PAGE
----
Back in the 1990’s, most employers believed that the keys to productive, efficient employees were rigid work schedules along with clean-cut workspaces. Workers were expected to work nine-to-five jobs, with the majority of their time spent in their designated cubicles. Over time, companies have learned that the desk is not always the best place for all work projects. Sometimes a whiteboard is needed, sometimes a wall of sticky notes. And sometimes, teams just need to focus from the comfort of their home.
Based on recent events, companies who had already implemented flexible workspaces weathered COVID-19 the best. On the other hand, companies that resisted flexible workspaces for years were forced to adapt. If the pandemic has taught us anything it’s that flexibility helps companies stay on track when the unexpected happens.
Desk sharing is a fantastic way to easily manage flexible workspaces in an efficient and transparent way.
About desk sharing
Shared desks have no designated owner. Instead, they’re shared among employees. There are two main approaches to incorporating shared desks.
Sharing between employees
The first approach is to have desks shared by two to three employees. These employees take turns either working shifts or working remotely. Either way, only one of these two or three employees is at the desk at any given time. One major benefit of this style of desk sharing is financial. By using the same workspace for multiple employees, the company doesn’t need to invest in as much real estate to accommodate all of its employees.
Another benefit of this first approach is that employees have a private refuge where they can work solo and concentrate on their projects. However, designated desks might not be optimal for all work environments.
Free for all
The second approach is, instead of designating desks to individual employees, shared desks can be booked by any employee anytime.
For example, Jean might spend most of her workdays in meetings or working from home. When inspiration hits, however, she books a desk in a quieter area of the office and hunkers down at a shared desk to work uninterrupted for hours.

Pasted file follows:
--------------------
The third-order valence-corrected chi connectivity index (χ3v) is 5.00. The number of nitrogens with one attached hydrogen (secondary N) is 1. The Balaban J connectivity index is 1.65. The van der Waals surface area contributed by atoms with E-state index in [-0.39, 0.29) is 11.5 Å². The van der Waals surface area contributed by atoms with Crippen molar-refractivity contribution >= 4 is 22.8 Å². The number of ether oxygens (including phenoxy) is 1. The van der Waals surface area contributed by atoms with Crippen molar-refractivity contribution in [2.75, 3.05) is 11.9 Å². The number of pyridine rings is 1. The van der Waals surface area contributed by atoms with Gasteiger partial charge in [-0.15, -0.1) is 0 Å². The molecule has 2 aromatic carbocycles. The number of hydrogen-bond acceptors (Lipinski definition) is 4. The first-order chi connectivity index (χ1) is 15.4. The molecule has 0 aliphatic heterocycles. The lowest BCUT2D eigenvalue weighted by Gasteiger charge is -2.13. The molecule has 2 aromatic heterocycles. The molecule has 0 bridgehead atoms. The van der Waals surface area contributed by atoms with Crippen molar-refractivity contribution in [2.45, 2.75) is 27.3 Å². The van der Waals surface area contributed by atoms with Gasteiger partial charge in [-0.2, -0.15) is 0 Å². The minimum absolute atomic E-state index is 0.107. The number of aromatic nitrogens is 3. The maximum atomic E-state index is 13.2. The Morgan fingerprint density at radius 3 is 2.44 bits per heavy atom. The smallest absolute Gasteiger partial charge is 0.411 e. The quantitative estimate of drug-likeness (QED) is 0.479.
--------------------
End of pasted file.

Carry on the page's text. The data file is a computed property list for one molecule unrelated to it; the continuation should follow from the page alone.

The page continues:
This second approach works best for companies that thrive on more flexible and interactive work environments, yet still have a use for traditional workspaces.
In the end, no matter the approach you choose, flexible workspaces foster innovation and create a work environment suitable for all. However, for the sake of the post-lockdown era, we recommend the second method for easier contact tracing and controlling the number of people in the office.
Making desk sharing a success
Bringing desk sharing into an office can be a smooth process, so long as the company covers its bases.
For example, it’s important that each employee is given a laptop instead of a desktop computer. If they only have a desktop, they can’t port their computer from one location to another; not practically at least.
Although shared desks can be first-come-first-serve stations, the amount of time employees spend trying to find an available one can cut into their workday. Not to mention the health risk that accompanies people wandering around the office.
The right technology can save you here.
Set up a desk booking solution that’s so easy to use that everyone grasps it at their first try. That way, employees can book shared desks minutes or even days in advance. Using a desk sharing system, employees can also check which shared desks are available at any given time and see where their team members are seated.
Next, you’ll want to make sure your employees (especially your Customer Support team) have access to a softphone; a software program for making and receiving telephone calls. With the loss of personal desks comes the loss of personal phones. Companies that still use on-the-desk, wired phones are at a disadvantage when pushing toward shared desks.
Also, set up desk guidelines. For example, maybe shared desks can only be booked for four hours at a time. A desk booking system can help make sure employees stick to their desk schedules. Guidelines can also include keeping desks clean and ready for the next user.
To sum it up:
Make sure everyone’s got a laptop so they can easily work from anywhere
Implement a desk booking solution
Set up guidelines for booking desks
Manage a flexible workplace with desk sharing solutions
Although the concept of shared desks is pretty straight forward, they can lead to wasted time and health hazard if not set up correctly. Make sure you have the right systems in place, both environmental and technological, before adding shared desks to a workspace.
Ultimately, flexible workspaces allow employees to work where they’ll be the most productive. Not to mention, flexibility helps the company prepare for national emergencies or other circumstances that keep employees from their desks.